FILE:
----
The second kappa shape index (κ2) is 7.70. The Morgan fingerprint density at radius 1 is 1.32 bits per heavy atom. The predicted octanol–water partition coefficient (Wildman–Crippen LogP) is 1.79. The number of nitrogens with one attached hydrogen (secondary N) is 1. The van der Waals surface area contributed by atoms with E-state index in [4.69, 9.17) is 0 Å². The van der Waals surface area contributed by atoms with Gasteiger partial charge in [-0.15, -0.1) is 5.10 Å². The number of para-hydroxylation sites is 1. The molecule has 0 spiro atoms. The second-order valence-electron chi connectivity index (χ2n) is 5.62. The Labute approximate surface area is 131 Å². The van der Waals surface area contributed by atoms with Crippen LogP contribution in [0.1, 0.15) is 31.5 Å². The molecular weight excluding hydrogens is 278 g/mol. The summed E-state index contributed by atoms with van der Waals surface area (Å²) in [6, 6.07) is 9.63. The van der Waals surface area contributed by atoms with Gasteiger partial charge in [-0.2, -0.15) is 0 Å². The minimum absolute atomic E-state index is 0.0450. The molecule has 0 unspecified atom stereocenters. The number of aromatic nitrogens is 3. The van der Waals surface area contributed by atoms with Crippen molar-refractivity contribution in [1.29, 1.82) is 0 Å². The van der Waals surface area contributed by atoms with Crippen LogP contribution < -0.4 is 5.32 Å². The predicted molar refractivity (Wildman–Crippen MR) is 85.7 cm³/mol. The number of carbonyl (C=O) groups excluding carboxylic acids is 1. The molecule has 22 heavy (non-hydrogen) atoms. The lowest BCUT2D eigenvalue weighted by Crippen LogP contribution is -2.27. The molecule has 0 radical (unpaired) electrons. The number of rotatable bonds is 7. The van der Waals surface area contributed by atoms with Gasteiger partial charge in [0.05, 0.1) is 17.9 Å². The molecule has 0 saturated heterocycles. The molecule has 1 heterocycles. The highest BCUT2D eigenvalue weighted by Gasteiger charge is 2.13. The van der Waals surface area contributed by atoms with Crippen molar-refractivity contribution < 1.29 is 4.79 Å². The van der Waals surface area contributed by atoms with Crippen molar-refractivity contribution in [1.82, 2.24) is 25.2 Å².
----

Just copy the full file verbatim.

The second kappa shape index (κ2) is 7.70. The Morgan fingerprint density at radius 1 is 1.32 bits per heavy atom. The predicted octanol–water partition coefficient (Wildman–Crippen LogP) is 1.79. The number of nitrogens with one attached hydrogen (secondary N) is 1. The van der Waals surface area contributed by atoms with E-state index in [4.69, 9.17) is 0 Å². The van der Waals surface area contributed by atoms with Gasteiger partial charge in [-0.15, -0.1) is 5.10 Å². The number of para-hydroxylation sites is 1. The molecule has 0 spiro atoms. The second-order valence-electron chi connectivity index (χ2n) is 5.62. The Labute approximate surface area is 131 Å². The van der Waals surface area contributed by atoms with Crippen LogP contribution in [0.1, 0.15) is 31.5 Å². The molecular weight excluding hydrogens is 278 g/mol. The summed E-state index contributed by atoms with van der Waals surface area (Å²) in [6, 6.07) is 9.63. The van der Waals surface area contributed by atoms with Gasteiger partial charge in [-0.2, -0.15) is 0 Å². The minimum absolute atomic E-state index is 0.0450. The molecule has 0 unspecified atom stereocenters. The number of aromatic nitrogens is 3. The van der Waals surface area contributed by atoms with Crippen molar-refractivity contribution in [1.29, 1.82) is 0 Å². The van der Waals surface area contributed by atoms with Crippen LogP contribution < -0.4 is 5.32 Å². The predicted molar refractivity (Wildman–Crippen MR) is 85.7 cm³/mol. The number of carbonyl (C=O) groups excluding carboxylic acids is 1. The molecule has 22 heavy (non-hydrogen) atoms. The lowest BCUT2D eigenvalue weighted by Crippen LogP contribution is -2.27. The molecule has 0 radical (unpaired) electrons. The number of rotatable bonds is 7. The van der Waals surface area contributed by atoms with Gasteiger partial charge in [0.05, 0.1) is 17.9 Å². The molecule has 0 saturated heterocycles. The molecule has 1 heterocycles. The highest BCUT2D eigenvalue weighted by Gasteiger charge is 2.13. The van der Waals surface area contributed by atoms with Crippen molar-refractivity contribution < 1.29 is 4.79 Å². The van der Waals surface area contributed by atoms with Crippen molar-refractivity contribution in [1.82, 2.24) is 25.2 Å².